"Youth movements (of the 1960s and 1970s) seeking social improvements died down, and students tried to gain happiness by changing themselves, not society," says Nishida. With doomsday theories and occult thinking getting popular, religious cults such as AUM sucked in young people with concerns.

Taido Kusuyama, chief priest at Daimyoji temple in the city of Yokosuka in Kanagawa Prefecture, has been active in supporting people in breaking away from cults. "Cults attract people by presenting what appears to be 'the right answer,'" says Kusuyama. "Once people become members, human relationships they develop within those groups or new roles given to them make it difficult for them to leave."

Following the series of murders and terror attacks committed by AUM Shinrikyo members, people became more suspicious of cults and their activities seemed to have stagnated. Under the surface, however, religious sects are still busy recruiting.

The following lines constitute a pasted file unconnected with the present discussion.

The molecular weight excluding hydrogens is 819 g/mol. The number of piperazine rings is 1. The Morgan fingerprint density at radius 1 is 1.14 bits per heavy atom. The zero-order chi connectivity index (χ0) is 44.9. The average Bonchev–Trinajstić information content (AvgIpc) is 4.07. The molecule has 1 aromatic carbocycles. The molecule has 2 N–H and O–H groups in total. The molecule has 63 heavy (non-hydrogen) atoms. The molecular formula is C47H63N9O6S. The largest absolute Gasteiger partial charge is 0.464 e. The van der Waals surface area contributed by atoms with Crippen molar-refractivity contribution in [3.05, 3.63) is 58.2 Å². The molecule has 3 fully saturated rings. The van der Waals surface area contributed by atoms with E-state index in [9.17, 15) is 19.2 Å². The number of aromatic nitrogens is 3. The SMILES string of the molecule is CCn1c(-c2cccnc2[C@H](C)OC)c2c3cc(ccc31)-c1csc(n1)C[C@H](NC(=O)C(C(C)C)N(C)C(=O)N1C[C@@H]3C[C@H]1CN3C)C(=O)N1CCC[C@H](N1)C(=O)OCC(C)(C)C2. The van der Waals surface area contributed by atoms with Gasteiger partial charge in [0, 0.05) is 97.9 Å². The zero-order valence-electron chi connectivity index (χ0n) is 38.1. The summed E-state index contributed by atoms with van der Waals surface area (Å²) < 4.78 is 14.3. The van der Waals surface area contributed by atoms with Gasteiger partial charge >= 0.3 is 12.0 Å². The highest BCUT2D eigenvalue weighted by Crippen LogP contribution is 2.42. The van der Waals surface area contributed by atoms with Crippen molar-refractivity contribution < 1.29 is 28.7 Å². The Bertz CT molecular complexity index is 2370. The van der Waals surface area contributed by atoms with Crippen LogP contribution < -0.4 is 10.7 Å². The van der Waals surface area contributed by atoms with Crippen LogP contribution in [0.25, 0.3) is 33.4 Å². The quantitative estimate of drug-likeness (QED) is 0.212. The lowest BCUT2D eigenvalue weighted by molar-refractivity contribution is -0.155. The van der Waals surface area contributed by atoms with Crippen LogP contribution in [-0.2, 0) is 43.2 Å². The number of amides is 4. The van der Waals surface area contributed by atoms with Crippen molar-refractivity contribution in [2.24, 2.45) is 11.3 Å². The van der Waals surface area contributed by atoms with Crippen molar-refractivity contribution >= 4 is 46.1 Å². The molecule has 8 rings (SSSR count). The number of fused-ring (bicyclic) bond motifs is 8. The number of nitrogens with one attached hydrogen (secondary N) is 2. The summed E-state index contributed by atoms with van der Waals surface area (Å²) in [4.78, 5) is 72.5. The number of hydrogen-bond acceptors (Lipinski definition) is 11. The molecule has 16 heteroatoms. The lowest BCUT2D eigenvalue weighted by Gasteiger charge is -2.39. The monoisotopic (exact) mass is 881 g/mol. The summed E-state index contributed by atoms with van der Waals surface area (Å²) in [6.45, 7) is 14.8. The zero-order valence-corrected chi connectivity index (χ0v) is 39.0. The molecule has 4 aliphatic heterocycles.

According to the society helping people to leave cults, one of the most popular methods of attracting people is the use of social networking services such as Twitter. Cultists try to reach out by sending Twitter messages or clicking "Like" buttons on Facebook. The Public Security Intelligence Agency says Aleph, a successor organization to AUM, is getting new members through fortunetelling sessions and yoga seminars. Some small-scale groups are staging fake job-hunting seminars and self-improvement sessions in search of newcomers.

Professor Nishida says that students have been worried about their futures as economic disparity widens following the burst of the economic bubble in the early 1990s and they are vulnerable to exploitation by cults. "You have to be cautious because many groups hide their religious identities," he warned.

--- Universities trying to fend off cults

Universities with potential cult victims, meanwhile, are taking measures to protect their students and young researches from the advances of religious sects with questionable ideologies.

Osaka University is one of them. A former science graduate student at the prestigious public institution, Hideo Murai, was a senior AUM member. He was allegedly involved in the murder of lawyer Tsutsumi Sakamoto and his family members, and was later stabbed to death by a gang member.

The university launched a lecture to study the connection between society and science and technology in 1996, the year after a series of AUM attacks, when police began raiding AUM facilities on terror and murder suspicions.